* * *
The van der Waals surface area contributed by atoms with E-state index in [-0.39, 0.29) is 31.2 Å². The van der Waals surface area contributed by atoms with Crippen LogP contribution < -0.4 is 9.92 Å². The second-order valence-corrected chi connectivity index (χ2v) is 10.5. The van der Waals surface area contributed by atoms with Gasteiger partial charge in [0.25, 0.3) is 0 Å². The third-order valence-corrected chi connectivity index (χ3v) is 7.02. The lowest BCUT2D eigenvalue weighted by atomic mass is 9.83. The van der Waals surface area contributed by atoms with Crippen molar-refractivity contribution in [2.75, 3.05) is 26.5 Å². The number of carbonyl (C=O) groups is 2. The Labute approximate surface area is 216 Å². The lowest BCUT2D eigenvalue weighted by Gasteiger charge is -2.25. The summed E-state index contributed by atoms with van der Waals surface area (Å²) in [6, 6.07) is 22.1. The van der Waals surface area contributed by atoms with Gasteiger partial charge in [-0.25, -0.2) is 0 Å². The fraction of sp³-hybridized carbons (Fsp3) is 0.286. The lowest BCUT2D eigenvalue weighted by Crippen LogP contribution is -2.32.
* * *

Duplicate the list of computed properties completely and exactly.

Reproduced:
The van der Waals surface area contributed by atoms with E-state index in [-0.39, 0.29) is 31.2 Å². The van der Waals surface area contributed by atoms with Crippen LogP contribution < -0.4 is 9.92 Å². The second-order valence-corrected chi connectivity index (χ2v) is 10.5. The van der Waals surface area contributed by atoms with Gasteiger partial charge in [0.25, 0.3) is 0 Å². The third-order valence-corrected chi connectivity index (χ3v) is 7.02. The lowest BCUT2D eigenvalue weighted by atomic mass is 9.83. The van der Waals surface area contributed by atoms with Crippen molar-refractivity contribution in [2.75, 3.05) is 26.5 Å². The number of carbonyl (C=O) groups is 2. The Labute approximate surface area is 216 Å². The lowest BCUT2D eigenvalue weighted by Gasteiger charge is -2.25. The summed E-state index contributed by atoms with van der Waals surface area (Å²) in [6, 6.07) is 22.1. The van der Waals surface area contributed by atoms with Gasteiger partial charge in [-0.25, -0.2) is 0 Å². The fraction of sp³-hybridized carbons (Fsp3) is 0.286. The lowest BCUT2D eigenvalue weighted by Crippen LogP contribution is -2.32.